To me the simplest way to digproof a coop that has an earthen floor is to run an apron of 2x4 or smaller heavy-gauge wire mesh, 2-4' wide,horizontally on the ground around the coop. Secure it strongly to the base of the walls. This will not keep out rats or mice but will keep out most all other diggers.

    If you're going to bury the bottoms of the coop walls it should be at LEAST 12", preferably 18+" to be safe.

    Ventilation. What is the minimum needed?

    You don't want the minimum, though, you want enough to be SURE you will have enough at all times. In California, heat will be the biggest issue not cold. Make it so that as much as possible of the coop walls is openable (covered with hardwarecloth to keep out predators), with flaps or whatever to close it down as weather requires.

    Does the coop need to have windows?

    It needs to have some way of admitting light, and windows are the most multipurpose simple way of doing that. They do not have to be fancy house-style double-hung windows, of course.

    Good luck, have fun,

  6. CityChook

    CityChook Chillin' With My Peeps

    Apr 9, 2008
    Minneapolis, MN
    My Coop
    You've gotten some great advice. Here are some of my thoughts:

    For the roof: I personally really like the look of the metal roof. You'll need to consider how you'll seal up the gaps in the corregations. You don't have to worry about cold/condensation like those of us in the North. Here in Mpls, that heavy tin has to be special ordered, but can be found through Home Depot. I think it's about $1 per square foot. Because of condensation/snow load issues, we have chosen to do a plywood/asphalt shingle roof. No complaints except for the weight. Not a good option for a tractor but it has worked out well for us. The price was about the same by the time you factor in the cost of the plywood. We just finished a 4x8 shingle roof that cost $60.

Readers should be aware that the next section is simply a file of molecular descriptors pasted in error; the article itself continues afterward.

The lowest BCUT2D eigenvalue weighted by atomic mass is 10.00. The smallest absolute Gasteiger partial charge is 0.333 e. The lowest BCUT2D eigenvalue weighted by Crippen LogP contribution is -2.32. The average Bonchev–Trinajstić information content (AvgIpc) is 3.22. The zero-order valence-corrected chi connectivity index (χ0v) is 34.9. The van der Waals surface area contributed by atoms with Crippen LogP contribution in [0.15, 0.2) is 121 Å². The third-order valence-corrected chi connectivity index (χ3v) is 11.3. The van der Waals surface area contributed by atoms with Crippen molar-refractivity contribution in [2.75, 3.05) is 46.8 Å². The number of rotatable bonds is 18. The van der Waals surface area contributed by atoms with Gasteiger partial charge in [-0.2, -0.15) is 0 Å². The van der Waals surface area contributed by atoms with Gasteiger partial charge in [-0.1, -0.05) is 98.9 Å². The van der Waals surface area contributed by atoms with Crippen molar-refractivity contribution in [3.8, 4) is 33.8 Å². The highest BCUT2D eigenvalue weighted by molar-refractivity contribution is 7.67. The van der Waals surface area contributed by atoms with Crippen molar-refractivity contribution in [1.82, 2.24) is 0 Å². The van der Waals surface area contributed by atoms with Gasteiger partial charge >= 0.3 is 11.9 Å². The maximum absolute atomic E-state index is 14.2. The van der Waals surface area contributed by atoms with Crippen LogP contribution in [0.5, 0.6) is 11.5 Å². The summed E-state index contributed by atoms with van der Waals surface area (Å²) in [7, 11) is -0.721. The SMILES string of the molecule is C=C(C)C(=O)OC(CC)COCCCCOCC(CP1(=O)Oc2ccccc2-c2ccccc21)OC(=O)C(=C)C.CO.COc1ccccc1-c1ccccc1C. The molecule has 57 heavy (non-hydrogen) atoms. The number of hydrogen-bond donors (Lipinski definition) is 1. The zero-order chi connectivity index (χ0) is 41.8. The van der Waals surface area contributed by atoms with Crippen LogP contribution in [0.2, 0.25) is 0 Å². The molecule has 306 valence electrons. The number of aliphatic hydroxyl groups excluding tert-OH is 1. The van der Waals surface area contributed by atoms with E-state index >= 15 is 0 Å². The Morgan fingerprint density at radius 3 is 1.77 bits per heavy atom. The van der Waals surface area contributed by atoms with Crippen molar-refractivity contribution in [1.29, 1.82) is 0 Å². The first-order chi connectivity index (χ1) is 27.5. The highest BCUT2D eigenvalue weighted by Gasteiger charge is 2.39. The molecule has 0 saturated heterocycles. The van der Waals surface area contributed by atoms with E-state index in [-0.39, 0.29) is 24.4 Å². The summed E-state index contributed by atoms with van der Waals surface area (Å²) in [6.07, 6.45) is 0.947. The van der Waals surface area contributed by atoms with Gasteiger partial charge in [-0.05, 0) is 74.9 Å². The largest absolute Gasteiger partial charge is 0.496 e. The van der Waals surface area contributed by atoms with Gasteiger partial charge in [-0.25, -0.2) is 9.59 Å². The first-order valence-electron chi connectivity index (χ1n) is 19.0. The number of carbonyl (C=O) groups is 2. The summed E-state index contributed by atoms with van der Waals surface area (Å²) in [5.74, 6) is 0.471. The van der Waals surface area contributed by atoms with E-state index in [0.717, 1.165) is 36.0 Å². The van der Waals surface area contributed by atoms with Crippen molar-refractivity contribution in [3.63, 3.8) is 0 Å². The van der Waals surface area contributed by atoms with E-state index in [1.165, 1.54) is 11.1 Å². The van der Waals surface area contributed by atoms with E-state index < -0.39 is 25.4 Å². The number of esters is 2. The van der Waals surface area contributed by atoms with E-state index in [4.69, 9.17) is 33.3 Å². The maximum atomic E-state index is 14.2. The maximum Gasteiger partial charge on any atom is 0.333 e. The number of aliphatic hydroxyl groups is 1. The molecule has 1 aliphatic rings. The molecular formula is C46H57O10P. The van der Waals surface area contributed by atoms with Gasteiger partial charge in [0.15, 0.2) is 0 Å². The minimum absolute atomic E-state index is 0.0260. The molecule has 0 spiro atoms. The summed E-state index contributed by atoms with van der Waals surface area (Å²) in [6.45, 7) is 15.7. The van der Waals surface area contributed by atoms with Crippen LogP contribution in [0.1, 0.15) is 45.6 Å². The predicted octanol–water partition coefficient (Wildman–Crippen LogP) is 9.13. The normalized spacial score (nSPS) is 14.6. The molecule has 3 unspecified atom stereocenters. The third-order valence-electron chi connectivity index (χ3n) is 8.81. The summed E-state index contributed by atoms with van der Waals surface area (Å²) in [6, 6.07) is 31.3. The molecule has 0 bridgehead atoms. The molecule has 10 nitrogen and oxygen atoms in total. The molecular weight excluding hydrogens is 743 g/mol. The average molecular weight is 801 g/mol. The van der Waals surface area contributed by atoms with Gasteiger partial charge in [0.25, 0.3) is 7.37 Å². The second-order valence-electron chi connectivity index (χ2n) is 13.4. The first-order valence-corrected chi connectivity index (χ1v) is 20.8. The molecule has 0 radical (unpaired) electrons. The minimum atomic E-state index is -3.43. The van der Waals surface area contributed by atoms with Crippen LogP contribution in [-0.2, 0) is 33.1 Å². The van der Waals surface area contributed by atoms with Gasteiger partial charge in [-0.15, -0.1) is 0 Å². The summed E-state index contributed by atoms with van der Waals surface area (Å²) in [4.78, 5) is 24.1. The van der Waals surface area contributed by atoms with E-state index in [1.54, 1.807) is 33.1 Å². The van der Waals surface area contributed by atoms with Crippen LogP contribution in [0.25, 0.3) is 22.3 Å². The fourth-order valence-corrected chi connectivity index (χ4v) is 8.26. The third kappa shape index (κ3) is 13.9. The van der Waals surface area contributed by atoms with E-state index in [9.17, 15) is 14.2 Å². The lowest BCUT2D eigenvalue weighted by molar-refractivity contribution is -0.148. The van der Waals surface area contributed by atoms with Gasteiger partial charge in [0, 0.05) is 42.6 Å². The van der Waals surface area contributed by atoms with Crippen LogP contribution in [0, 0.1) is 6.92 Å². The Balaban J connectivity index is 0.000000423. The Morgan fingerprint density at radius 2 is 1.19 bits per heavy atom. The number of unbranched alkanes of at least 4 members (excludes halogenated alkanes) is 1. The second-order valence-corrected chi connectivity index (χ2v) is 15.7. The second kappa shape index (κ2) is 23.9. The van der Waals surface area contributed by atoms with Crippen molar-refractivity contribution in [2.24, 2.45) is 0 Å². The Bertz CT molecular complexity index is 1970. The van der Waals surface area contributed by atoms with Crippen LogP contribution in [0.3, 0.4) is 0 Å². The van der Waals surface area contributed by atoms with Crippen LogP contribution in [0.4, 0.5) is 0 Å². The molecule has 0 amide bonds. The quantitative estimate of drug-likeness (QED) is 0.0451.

For the floor, we made a L.E.V.E.L. pad of 12x8" landscape pavers. This was a PITA and took an entire day. Then we made a "foundation" of concrete blocks. The framing for the floor went on top of this. So far we haven't had ANY problems with diggers and we have a pretty healthy predator population, particularly for being in the City. For true protection, I'd recommend burying hardware wire all the way around the perimeter of the coop 18 inches.


    Ventilation: Pat give the best advice. When she says to put in more than you think you'll need, believe her. I only wish I had made a better plan before the walls were sealed up. It's much easier at that stage. If you can, put it under your eaves so that you don't have rain coming in each time you get weather.

    Windows: Yes yes yes. They are easy to get your hands on. I have found windows on the side of the street. Craigslist is a great place to look. If you have a Habitat store in your city, look there. Since you're in CA, you could even just cut holes, wire them up and make sliders for plexiglass panes that can be slid into place when it rains or if it gets too cold (see Buff Hooligan's coop). I have even seen people using picture frames/glass for their windows. I don't know if I recommend this, but you get the point. If you don't have any spares around your house, ask your friends. I was amazed at how many people came out of the woodwork with building supplies to donate AFTER MY COOP WAS DONE. Aaaarrrrgh! Don't be shy - most people are GLAD to get this stuff out of their garage and every penny counts when you're building. Long story short - windows are a must. I believe every living thing deserves natural sunlight.

    Hope this helps - most important, HAVE FUN.

    ETA: [​IMG] from MN!!